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A Journal on Surgery
Indexed/Abstracted in: EMBASE, PubMed/MEDLINE, Science Citation Index Expanded (SciSearch), Scopus
Impact Factor 0,877
Minerva Chirurgica 2008 June;63(3):185-9
Minimally invasive versus traditional chest surgical approach in patients with reduced renal function
Ugolini D. 1, Nucera M. 2, Notaristefano T. 1, Boddi V. 3, Andreani M. 1, Fabbri L. P. 2, Janni A. 1
1 Chest Surgery, Department of Medical and Surgical Specialties Careggi University Hospital, Florence, Italy
2 Anesthesia and Intensive Care Unit Department of Medical and Surgical Specialties Careggi University Hospital, Florence, Italy
3 Department of Public Health University of Florence, Florence, Italy
Aim. All surgical access approaches to the chest wall cause a different degree of muscle damage and freeing of substances as myogloblin into the bloodstream thus compromising kidney function. The aim of this study was to evaluate the potential kidney damage in relation to entity of muscle lesions caused by the different surgical approaches.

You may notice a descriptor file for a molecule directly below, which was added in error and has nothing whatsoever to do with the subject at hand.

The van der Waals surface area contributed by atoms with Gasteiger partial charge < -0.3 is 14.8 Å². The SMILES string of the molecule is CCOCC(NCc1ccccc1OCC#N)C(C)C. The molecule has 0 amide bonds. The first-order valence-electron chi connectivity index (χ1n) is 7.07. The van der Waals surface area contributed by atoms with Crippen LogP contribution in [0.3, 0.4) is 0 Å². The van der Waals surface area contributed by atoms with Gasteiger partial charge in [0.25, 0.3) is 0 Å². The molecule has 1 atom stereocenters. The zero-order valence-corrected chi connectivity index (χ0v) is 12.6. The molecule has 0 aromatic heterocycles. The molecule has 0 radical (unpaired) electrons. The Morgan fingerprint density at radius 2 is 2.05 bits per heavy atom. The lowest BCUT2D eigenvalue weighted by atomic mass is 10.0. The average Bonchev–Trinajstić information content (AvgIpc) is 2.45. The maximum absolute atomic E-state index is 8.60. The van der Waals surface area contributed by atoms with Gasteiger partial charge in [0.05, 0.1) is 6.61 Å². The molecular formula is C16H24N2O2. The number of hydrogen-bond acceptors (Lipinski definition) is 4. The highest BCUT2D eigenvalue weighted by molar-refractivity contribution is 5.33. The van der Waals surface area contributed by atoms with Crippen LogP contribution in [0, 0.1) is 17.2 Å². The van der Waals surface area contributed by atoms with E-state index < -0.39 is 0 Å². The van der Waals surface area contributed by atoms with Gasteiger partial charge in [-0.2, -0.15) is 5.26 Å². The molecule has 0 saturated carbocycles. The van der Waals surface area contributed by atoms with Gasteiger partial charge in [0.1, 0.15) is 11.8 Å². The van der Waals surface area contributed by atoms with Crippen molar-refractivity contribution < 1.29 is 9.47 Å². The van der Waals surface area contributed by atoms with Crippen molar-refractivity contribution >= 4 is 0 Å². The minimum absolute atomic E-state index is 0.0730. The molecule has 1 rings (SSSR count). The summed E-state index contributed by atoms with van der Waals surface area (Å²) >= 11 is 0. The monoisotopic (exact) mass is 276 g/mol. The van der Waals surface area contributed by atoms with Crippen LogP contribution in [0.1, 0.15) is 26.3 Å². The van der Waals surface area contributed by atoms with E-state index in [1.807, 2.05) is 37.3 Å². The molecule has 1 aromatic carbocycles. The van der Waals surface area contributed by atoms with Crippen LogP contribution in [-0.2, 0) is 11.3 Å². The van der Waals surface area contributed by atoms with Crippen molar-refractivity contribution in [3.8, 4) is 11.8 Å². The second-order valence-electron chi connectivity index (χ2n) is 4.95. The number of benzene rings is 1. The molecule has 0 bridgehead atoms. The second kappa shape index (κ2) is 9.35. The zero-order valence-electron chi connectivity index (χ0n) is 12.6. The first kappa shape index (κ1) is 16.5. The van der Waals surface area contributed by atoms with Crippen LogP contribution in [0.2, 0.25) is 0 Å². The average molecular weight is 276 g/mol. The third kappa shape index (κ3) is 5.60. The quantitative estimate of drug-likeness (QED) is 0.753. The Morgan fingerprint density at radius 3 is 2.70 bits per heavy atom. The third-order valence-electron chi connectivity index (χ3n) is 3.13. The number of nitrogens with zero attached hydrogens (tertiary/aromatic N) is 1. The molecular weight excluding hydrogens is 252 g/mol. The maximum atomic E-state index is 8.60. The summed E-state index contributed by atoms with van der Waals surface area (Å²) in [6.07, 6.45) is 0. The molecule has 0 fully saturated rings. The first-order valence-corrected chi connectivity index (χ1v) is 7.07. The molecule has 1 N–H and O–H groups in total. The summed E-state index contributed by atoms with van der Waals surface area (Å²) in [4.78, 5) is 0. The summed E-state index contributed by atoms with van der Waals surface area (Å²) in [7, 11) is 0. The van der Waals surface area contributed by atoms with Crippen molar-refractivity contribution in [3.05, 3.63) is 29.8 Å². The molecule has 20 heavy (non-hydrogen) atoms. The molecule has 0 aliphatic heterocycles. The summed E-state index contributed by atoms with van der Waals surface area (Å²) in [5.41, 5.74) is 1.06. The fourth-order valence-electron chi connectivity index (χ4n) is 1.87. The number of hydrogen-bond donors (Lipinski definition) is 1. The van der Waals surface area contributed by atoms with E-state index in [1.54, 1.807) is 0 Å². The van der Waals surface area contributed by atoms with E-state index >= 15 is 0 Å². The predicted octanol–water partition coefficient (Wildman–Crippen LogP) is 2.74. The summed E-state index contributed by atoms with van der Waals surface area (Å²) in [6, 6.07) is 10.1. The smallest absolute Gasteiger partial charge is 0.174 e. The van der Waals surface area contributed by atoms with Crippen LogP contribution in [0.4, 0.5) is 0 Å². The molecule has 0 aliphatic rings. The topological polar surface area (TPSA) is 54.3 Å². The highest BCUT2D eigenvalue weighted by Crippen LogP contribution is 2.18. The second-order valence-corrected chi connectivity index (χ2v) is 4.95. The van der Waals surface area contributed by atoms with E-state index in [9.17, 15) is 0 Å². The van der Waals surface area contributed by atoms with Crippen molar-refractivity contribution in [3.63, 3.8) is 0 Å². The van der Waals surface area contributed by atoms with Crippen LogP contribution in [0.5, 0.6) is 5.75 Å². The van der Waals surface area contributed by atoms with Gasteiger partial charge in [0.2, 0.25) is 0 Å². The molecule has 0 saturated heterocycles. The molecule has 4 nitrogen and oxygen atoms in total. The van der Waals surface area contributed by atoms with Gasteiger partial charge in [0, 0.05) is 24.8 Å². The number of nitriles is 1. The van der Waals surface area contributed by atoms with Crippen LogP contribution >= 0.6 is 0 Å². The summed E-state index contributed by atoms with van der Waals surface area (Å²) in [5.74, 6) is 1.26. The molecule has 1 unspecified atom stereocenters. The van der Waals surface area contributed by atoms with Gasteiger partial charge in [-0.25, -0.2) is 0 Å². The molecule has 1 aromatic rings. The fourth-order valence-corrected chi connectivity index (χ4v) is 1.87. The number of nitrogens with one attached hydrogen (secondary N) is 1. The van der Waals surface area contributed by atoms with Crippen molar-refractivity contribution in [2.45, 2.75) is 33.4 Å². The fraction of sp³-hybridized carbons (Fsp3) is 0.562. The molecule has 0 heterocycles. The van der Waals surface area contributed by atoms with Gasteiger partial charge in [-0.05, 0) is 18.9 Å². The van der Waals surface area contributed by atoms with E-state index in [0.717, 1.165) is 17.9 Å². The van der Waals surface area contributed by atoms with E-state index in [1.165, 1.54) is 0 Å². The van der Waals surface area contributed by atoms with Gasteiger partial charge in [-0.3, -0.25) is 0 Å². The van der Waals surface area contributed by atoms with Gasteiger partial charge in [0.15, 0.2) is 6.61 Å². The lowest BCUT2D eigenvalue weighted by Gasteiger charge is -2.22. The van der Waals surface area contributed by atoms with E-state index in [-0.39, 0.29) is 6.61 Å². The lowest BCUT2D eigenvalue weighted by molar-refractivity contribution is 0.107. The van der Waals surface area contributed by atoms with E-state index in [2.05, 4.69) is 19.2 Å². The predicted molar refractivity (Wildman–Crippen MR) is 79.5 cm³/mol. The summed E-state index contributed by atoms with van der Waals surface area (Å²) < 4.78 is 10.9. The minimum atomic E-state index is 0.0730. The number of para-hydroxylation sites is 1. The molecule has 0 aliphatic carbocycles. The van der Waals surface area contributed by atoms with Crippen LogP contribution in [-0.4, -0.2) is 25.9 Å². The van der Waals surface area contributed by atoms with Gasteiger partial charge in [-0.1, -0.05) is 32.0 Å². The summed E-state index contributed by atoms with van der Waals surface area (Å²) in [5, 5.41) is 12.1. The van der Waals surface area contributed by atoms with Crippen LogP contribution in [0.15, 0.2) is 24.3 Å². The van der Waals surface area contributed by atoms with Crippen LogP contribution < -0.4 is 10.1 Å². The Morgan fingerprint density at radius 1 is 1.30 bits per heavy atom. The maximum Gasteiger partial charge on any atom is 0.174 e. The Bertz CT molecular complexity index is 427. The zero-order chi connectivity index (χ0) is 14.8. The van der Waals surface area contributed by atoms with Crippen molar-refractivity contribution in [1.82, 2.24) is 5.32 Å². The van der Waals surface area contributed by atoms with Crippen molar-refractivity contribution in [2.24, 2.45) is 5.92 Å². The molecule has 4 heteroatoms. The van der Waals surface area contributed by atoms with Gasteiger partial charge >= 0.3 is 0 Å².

Methods. The hematic levels of creatine phosphokinase (CPK), myoglobin, lactate dehydrogenase (LDH), creatinine as well as the amount of the diuresis at different intervals of time were taken of 66 patients who underwent a thoracic surgical operation with diverse surgical access approaches.
Results. Surgery determines muscle substances to be freed into the bloodstream. Myoglo-blin levels resulted to be correlated to those of CPK (r=0.83; P<0.00005). Although serum levels of myogloblin are not determined as a routine procedure, high levels of CPK must induce to dose myogloblin. The amount of muscle substances freed depend on the width of the surgical access (r=0.7; P<0.00005) and not upon extension (r=0.36; P=0.18) or duration of surgery. (r=0.4; P=0.093).
Conclusion. In patients with a reduced renal function or affected by kidney failure a minimally invasive or thoracoscopic approach is indicated whenever possible in order to reduce the amount of myogloblin in the bloodstream.